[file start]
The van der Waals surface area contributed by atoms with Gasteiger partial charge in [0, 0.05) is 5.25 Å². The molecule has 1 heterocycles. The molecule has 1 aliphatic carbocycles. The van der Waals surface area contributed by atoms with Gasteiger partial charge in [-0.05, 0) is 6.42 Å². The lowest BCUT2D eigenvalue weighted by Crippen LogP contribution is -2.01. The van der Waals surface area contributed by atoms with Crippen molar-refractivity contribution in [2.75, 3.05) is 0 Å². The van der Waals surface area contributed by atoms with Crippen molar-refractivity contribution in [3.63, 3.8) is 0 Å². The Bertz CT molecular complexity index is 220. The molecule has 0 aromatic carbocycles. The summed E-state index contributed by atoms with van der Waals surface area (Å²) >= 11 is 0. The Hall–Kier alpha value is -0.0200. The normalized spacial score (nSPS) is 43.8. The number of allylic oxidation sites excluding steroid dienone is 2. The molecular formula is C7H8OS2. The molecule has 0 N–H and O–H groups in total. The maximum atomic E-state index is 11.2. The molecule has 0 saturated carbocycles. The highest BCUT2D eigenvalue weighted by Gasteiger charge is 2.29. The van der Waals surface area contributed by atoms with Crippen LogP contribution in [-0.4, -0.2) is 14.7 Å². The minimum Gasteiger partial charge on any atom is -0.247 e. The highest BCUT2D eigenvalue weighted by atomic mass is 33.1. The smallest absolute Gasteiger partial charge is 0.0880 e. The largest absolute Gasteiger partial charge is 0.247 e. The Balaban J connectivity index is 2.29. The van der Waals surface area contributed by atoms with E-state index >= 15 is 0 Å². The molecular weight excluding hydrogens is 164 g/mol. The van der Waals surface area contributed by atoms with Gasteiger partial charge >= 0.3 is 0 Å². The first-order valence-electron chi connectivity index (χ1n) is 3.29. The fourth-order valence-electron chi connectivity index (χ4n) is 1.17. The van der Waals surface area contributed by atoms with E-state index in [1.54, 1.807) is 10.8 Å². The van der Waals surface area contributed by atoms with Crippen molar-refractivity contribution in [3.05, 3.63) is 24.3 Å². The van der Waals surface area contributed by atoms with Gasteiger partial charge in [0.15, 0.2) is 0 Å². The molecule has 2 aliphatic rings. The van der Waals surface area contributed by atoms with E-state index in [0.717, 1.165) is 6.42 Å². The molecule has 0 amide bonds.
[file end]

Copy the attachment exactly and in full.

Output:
The van der Waals surface area contributed by atoms with Gasteiger partial charge in [0, 0.05) is 5.25 Å². The molecule has 1 heterocycles. The molecule has 1 aliphatic carbocycles. The van der Waals surface area contributed by atoms with Gasteiger partial charge in [-0.05, 0) is 6.42 Å². The lowest BCUT2D eigenvalue weighted by Crippen LogP contribution is -2.01. The van der Waals surface area contributed by atoms with Crippen molar-refractivity contribution in [2.75, 3.05) is 0 Å². The van der Waals surface area contributed by atoms with Crippen molar-refractivity contribution in [3.63, 3.8) is 0 Å². The Bertz CT molecular complexity index is 220. The molecule has 0 aromatic carbocycles. The summed E-state index contributed by atoms with van der Waals surface area (Å²) >= 11 is 0. The Hall–Kier alpha value is -0.0200. The normalized spacial score (nSPS) is 43.8. The number of allylic oxidation sites excluding steroid dienone is 2. The molecular formula is C7H8OS2. The molecule has 0 N–H and O–H groups in total. The maximum atomic E-state index is 11.2. The molecule has 0 saturated carbocycles. The highest BCUT2D eigenvalue weighted by Gasteiger charge is 2.29. The van der Waals surface area contributed by atoms with Crippen LogP contribution in [-0.4, -0.2) is 14.7 Å². The minimum Gasteiger partial charge on any atom is -0.247 e. The highest BCUT2D eigenvalue weighted by atomic mass is 33.1. The smallest absolute Gasteiger partial charge is 0.0880 e. The largest absolute Gasteiger partial charge is 0.247 e. The Balaban J connectivity index is 2.29. The van der Waals surface area contributed by atoms with E-state index >= 15 is 0 Å². The molecular weight excluding hydrogens is 164 g/mol. The van der Waals surface area contributed by atoms with Gasteiger partial charge >= 0.3 is 0 Å². The first-order valence-electron chi connectivity index (χ1n) is 3.29. The fourth-order valence-electron chi connectivity index (χ4n) is 1.17. The van der Waals surface area contributed by atoms with E-state index in [1.54, 1.807) is 10.8 Å². The van der Waals surface area contributed by atoms with Crippen molar-refractivity contribution in [3.05, 3.63) is 24.3 Å². The van der Waals surface area contributed by atoms with Gasteiger partial charge in [0.15, 0.2) is 0 Å². The molecule has 2 aliphatic rings. The van der Waals surface area contributed by atoms with E-state index in [0.717, 1.165) is 6.42 Å². The molecule has 0 amide bonds.